Deer num­bers solid dur­ing firearms sea­son de­spite bad weather

The Kent Island Bay Times - - Sports -

Mary­land’s De­part­ment of Nat­u­ral Re­sources has an­nounced that hun­ters re­ported tak­ing 31,588 deer dur­ing the state’s twoweek firearms sea­son. The to­tal was eight per­cent lower than last year’s of­fi­cial har­vest of 34,502. Bad weather dur­ing the prime Satur­day hunt days con­trib­uted to the de­cline in many parts of the state.

More than 4,400 deer were taken on the two Sun­days dur­ing the sea­son, rep­re­sent­ing 14 per­cent of the to­tal har­vest. Sun­day hunt­ing is cur­rently per­mit­ted on se­lect Sun­days in 20 of 23 coun­ties.

Hun­ters re­ported tak­ing 13,262 antlered deer dur­ing the sea­son, up slightly from last year’s of­fi­cial to­tal of 12,767. The antler­less har­vest de­creased from 21,735 last year to 18,326 this year.

Sika deer rep­re­sented 502 of the to­tal antlered har­vest and 560 of the to­tal antler­less har­vest. Of those 560, 539 were taken in Dorch­ester County, which bucked trends and saw a 20.2 per­cent in­crease in its sika har­vest.

In west­ern Mary­land (Re­gion A), hun­ters re­ported tak­ing 4,731 white-tailed deer, a five per­cent in­crease from last year’s har­vest of 4,498. The re­gion’s har­vest was com­prised of 2,903 antlered and 1,828 antler­less deer. In the re­main­der of the state (Re­gion B), the white-tailed deer har­vest de­creased 10 per­cent from last year’s har vest of 30,004 to 26,857 deer this year. The Re­gion B to­tal in­cluded 10,359 antlered and 16,498 antler­less deer.

On our Mid-Shore, the take was as fol­lows (antlered, antler­less, per­cent­age of change from last year):

Car­o­line County: 416, 905, -0.8

Dorch­ester: 382, 619, -6.1; sika: 459, 539, 20.2 Kent: 449, 859, -10.3 Queen Anne’s: 479, 904, -19.8

Tal­bot: 341, 788, -7.5

Modern Fish Act passes On Mon­day, De­cem­ber 17, the U.S. Se­nate passed the Modern Fish Act (S. 1520) by unan­i­mous con­sent, which was fol­lowed just days later by House pas­sage on Wed­nes­day, De­cem­ber 19.

So, for the first time ever, a sport­fish­ing-fo­cused bill is headed to the Pres­i­dent’s desk to be en­acted into law.

The Modern Fish Act, in­tro­duced by Sen­a­tor Roger Wicker (R-Miss.) and Con­gress­man Gar­ret Graves (R-La.), rec­og­nizes in fed­eral law the dif­fer­ences be­tween recre­ational and com­mer­cial fish­ing and hope­fully will put fed­eral man­age­ment on a path to im­prov­ing the way our fish­eries are man­aged.

Ac­cord­ing to Jeff Angers of the Cen­ter for Sport Fish­ing Pol­icy, the act en­cour­ages the in­clu­sion of state-driven data col­lec­tion pro­grams and elec­tronic re­port­ing. The leg­is­la­tion aims to im­prove the ac­cu­racy and time­li­ness of an­glers’ har­vest es­ti­mates, and ul­ti­mately bet­ter align fish­ing reg­u­la­tions with what an­glers are ac­tu­ally catch­ing.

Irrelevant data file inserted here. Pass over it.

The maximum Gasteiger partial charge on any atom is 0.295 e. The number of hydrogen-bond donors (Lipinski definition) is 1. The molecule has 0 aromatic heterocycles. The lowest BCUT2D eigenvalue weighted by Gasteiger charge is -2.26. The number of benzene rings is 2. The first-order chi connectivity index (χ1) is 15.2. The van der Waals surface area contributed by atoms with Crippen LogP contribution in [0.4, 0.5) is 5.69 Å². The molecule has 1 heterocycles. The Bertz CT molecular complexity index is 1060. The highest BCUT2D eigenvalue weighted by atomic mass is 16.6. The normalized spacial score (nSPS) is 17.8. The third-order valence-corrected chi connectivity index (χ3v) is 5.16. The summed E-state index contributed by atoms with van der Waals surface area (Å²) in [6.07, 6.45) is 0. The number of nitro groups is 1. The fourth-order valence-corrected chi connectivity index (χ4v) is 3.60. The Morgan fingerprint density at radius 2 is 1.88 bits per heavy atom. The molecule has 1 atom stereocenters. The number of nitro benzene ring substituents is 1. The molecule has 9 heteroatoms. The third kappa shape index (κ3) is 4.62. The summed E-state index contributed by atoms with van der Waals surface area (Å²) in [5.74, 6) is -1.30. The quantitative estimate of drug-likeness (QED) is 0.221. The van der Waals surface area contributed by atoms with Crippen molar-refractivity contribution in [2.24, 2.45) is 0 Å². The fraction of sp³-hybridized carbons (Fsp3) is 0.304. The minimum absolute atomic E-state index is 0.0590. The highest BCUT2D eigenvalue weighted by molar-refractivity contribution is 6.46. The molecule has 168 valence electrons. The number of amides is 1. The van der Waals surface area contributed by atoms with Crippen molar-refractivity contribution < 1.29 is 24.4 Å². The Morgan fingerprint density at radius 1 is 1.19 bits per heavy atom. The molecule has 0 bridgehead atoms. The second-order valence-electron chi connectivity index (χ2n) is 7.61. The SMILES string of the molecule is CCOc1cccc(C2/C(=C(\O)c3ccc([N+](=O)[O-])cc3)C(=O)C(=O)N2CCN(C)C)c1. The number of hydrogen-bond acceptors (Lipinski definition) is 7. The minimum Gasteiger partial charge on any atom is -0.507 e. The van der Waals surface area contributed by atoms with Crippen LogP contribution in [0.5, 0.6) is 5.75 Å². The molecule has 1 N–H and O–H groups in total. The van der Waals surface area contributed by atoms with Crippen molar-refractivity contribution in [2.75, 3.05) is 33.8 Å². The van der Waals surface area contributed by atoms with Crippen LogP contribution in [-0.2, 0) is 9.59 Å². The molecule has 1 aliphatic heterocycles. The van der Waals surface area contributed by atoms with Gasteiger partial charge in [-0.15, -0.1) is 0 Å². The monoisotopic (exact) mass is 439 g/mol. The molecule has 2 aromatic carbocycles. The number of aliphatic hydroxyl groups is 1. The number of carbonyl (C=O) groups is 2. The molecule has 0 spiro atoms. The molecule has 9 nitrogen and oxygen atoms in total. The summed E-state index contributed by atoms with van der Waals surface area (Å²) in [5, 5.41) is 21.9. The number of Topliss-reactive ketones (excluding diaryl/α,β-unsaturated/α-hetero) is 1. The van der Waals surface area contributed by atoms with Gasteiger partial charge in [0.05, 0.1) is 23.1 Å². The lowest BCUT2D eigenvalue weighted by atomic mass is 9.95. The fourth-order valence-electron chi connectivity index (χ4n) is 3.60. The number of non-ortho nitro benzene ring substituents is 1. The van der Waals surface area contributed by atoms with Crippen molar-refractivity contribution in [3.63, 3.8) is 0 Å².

The Modern Fish Act re­quires the Na­tional Acad­e­mies of Sciences and the U.S. Govern­ment Ac­count­abil­ity Of­fice to con­duct in-depth stud­ies in ar­eas that af­fect pub­lic ac­cess to Amer­ica’s pub­lic fish­eries re­sources.

What will hap­pen as a re­sult re­mains to be seen, but we can thank Congress for do­ing the right thing here. I did not see the bi­par­ti­san ef­fort cov­ered on any main­stream me­dia out­lets, but I don’t look at much TV these days ex­cept for sports.

Fish­ing re­port On the Ch­e­sa­peake Bay, ac­tion, to say the least, has re­ally dropped off, and many an­glers have shifted to species like perch and pick­erel in trib­u­taries. That be­ing said, die-hard an­glers are still catch­ing them as stripers con­tinue to feed de­spite fall­ing tem­per­a­tures. Cast­ing to struc­ture will catch them as well as trolling deep if you know where they’re hang­ing out.

On the fresh­wa­ter scene, re­cent rain­fall has been a downer for ac­tion in many rivers and streams. When wa­ter flows and lev­els

sub­side, an­glers should find pick­erel will­ing to bite as they con­tinue to be ag­gres­sive de­spite cold tem­per­a­tures. It’s usu­ally a good tac­tic to tar­get ar­eas

with de­cay­ing lily pads and other veg­e­ta­tion. Tuck­a­hoe Creek, Wye Mills Lake, Uni­corn Lake, and the Chop­tank River are all good places to check out.

Crap­pie and yel­low perch can also be tar­geted this time of year. They’ve gen­er­ally moved to deeper wa­ter due to fall­ing tem­per­a­tures

and in­creased runoff. Min­nows and jigs worked un­der slip bob­bers can be an ef­fec­tive tech­nique for catch­ing them.

On the At­lantic Coast, striped bass sea­son for surf an­glers seems to be a bust. The stripers have ap­par­ently cruised past us out­side fed­eral lim­its and are re­port­edly

cir­cling around the Cape Charles area at the mouth of the Ch­e­sa­peake.

Tau­tog are pro­vid­ing some ac­tion at wreck sites off the coast, with sand fleas and green crab baits lur­ing some large ones over 10 pounds. Ac­cord­ing to FishTalk mag­a­zine, Ken Wester­field reeled in a 17-pound,

4 oz. tog on 15-pound test while aboard the Fish Bound out of Ocean City.

Duck blind know-it-all Leu­cism is an ab­nor­mal con­di­tion of re­duced pig­men­ta­tion af­fect­ing an­i­mals, such as birds, mam­mals, and rep­tiles,

that is marked by over­all pale color or patches of re­duced col­or­ing. It is caused by a ge­netic mu­ta­tion that in­hibits melanin and other pig­ments from be­ing de­posited in feath­ers, hair, or skin.

Fol­low me on Twit­ter @csknauss / email me at

ck­[email protected]­dem.com

PHO­TOS BY WIL­LIAM HAUFE

Kent Is­land’s Ha­dyn Blan­chard, left, bids to im­prove on a fourth-place fin­ish at states.

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